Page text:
Scott Elliott


District 3

Office/Seat you are running for:

Candidate for City Council District 3



(469) 636-3965

Campaign website:


I graduated from Baylor University with a BBA in Accounting, and performed post-graduate work at Texas Tech University.

Professional background/employment

I have been fortunate to lead Information Technology and other organizations of various sizes for 25 years. I have worked as a consultant, and in industries as diverse as healthcare, software, oil and gas exploration, and insurance. I have led organizations of over 600 people, and had responsibility for budgets in excess of $50 million. I have experience turning around poor-performing organizations, increasing both effectiveness and morale.

Why are you seeking this office?

First, my father’s influence. He was a Naval Officer, and modeled both leadership and volunteer service throughout his career and beyond. Also, our city has also provided everything important to us as a family: a place to exercise our faith, deep friendships, a safe city, recreation, and opportunities to serve others. Quite simply, I want to give back. Finally, my candidacy is fueled by respect for those who have come before, who have made McKinney what it is today. My desire would be to meaningfully contribute to decisions that will impact McKinney for the next thirty years.

What qualifies you to understand the unique needs facing McKinney businesses?

In addition to the information above, years of experience helping turn around struggling organizations have given me a sense of what strong collaboration looks like. Respecting and listening to others; seeking to understand differing points of view; the ability to disagree without anger; building others up instead of tearing them down. Intellectual honesty, respect for all, and working together toward common goals is an approach that I believe works well in any business. Additionally, my service in Leadership McKinney and on the MCDC board. These opportunities have allowed me to become acquainted with our city, its people, and its organizations.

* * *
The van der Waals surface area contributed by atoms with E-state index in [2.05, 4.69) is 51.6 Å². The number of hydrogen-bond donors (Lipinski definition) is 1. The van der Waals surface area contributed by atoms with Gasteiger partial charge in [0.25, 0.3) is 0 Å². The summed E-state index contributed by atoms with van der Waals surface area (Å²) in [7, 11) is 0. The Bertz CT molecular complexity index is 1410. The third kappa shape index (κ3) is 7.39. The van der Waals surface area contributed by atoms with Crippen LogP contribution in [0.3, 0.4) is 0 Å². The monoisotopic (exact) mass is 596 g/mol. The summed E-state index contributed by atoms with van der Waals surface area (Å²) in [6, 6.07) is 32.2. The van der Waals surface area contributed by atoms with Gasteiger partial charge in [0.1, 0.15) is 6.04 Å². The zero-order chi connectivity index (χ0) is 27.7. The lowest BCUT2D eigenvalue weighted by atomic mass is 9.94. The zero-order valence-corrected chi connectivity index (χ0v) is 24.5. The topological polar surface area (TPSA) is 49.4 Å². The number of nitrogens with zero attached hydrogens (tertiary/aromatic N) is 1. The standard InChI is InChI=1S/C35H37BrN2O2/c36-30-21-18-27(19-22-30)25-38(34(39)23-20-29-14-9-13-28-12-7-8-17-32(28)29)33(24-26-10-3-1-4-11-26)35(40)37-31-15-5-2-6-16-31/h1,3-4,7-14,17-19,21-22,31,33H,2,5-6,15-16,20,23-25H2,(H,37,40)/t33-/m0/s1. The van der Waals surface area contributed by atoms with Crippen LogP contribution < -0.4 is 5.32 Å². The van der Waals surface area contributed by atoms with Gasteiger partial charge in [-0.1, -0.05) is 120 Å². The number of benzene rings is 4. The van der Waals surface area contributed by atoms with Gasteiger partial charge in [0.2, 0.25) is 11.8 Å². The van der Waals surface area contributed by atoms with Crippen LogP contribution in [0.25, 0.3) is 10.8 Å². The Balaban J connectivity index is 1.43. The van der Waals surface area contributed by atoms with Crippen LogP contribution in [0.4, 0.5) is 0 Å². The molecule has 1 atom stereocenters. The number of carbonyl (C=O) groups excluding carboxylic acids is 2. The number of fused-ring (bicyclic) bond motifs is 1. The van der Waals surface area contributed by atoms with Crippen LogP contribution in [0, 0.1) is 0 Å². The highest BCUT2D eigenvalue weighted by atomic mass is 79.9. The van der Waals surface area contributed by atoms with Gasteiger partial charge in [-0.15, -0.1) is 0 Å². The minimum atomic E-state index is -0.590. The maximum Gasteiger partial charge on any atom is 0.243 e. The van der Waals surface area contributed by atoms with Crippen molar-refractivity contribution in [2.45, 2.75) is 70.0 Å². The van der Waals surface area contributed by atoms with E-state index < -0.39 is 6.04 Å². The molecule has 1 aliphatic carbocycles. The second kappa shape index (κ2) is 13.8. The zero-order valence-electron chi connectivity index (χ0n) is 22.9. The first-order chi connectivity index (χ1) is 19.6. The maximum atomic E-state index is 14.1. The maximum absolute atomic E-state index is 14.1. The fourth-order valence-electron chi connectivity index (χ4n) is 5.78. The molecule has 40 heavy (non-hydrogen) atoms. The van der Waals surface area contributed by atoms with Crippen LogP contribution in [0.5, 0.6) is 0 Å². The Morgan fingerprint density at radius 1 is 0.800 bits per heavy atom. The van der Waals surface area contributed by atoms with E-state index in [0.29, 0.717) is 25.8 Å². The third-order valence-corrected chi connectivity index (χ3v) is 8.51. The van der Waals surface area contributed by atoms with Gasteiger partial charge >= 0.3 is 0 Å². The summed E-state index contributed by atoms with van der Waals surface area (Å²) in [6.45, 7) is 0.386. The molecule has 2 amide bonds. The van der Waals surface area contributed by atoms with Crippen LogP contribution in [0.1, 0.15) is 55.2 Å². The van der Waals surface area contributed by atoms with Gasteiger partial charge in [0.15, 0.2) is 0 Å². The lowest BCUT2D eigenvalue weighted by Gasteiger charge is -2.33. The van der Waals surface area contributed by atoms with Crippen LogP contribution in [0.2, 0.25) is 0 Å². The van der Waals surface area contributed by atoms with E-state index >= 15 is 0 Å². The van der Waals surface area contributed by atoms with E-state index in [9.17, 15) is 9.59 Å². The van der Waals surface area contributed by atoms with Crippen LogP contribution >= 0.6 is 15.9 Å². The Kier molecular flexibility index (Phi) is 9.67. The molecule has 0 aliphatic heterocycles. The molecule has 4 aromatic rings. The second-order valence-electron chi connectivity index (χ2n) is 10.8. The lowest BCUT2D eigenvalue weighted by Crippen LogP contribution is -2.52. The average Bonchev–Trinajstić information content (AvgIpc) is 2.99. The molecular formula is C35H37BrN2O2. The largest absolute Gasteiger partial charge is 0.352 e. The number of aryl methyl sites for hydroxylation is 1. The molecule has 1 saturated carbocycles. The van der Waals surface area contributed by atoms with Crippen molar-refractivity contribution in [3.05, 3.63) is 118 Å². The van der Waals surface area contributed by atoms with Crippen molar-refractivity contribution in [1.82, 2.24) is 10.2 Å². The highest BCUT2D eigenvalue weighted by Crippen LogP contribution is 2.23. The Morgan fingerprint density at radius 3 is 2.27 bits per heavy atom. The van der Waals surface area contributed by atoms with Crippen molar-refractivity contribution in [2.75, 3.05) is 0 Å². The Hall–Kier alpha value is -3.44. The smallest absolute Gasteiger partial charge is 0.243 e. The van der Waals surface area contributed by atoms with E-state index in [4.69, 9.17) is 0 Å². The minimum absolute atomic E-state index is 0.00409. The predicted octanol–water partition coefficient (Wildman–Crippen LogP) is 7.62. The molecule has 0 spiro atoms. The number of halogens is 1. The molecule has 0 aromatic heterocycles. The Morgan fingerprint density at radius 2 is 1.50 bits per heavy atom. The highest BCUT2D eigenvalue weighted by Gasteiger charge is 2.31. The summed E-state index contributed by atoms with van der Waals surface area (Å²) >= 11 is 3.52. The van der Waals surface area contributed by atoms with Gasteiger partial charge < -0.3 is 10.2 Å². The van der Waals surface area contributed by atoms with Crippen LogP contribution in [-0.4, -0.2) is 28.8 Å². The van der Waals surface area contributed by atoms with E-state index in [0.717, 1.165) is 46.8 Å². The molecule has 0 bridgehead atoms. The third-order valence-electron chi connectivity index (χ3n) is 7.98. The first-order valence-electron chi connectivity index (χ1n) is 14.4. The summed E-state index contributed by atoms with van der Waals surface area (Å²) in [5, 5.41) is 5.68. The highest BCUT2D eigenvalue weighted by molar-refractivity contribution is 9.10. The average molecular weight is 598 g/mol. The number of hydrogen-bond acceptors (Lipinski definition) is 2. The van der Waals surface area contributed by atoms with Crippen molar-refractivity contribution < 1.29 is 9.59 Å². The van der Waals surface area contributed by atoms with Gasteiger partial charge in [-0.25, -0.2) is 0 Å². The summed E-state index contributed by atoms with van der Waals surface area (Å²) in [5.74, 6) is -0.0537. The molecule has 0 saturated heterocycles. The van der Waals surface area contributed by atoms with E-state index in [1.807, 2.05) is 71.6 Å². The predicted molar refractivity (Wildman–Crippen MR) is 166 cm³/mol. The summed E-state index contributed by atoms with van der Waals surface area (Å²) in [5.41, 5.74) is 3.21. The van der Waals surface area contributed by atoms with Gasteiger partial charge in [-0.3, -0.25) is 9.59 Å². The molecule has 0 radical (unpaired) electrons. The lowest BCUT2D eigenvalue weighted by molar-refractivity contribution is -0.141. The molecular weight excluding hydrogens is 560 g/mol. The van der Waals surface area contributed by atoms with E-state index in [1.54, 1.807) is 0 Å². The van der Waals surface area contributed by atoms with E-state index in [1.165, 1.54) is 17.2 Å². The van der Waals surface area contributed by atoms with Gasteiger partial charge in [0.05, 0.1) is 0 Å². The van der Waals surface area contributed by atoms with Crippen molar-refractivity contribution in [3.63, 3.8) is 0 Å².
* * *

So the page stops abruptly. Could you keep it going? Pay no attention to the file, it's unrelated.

The McKinney Chamber has identified priorities for our community’s economic health, including transportation, water and economic development. Please share your thoughts on the following questions:

  1. What are the most important issues the businesses in your district face?

First, I would answer from the perspective of businesses in downtown McKinney. We have infrastructure challenges inhibiting access to our restaurants and retail establishments. This includes a parking deficit of an estimated 1,000 or so spaces, as well as some road maintenance needs. We have both TIRZ and MCDC funds as possible funding sources to accomplish projects in the Town Center.

For general business needs, I would suggest that we can review existing city processes and procedures for possible improvement. We have the potential to shorten the timeline for projects for existing businesses, as well as the time required to get new businesses up and running. I would suggest we visit with existing businesses as well as developers to find out their experiences and prepare a roadmap of improvements.

  1. What is the city’s role in growing the economy and how can we best attract businesses to McKinney while supporting existing businesses?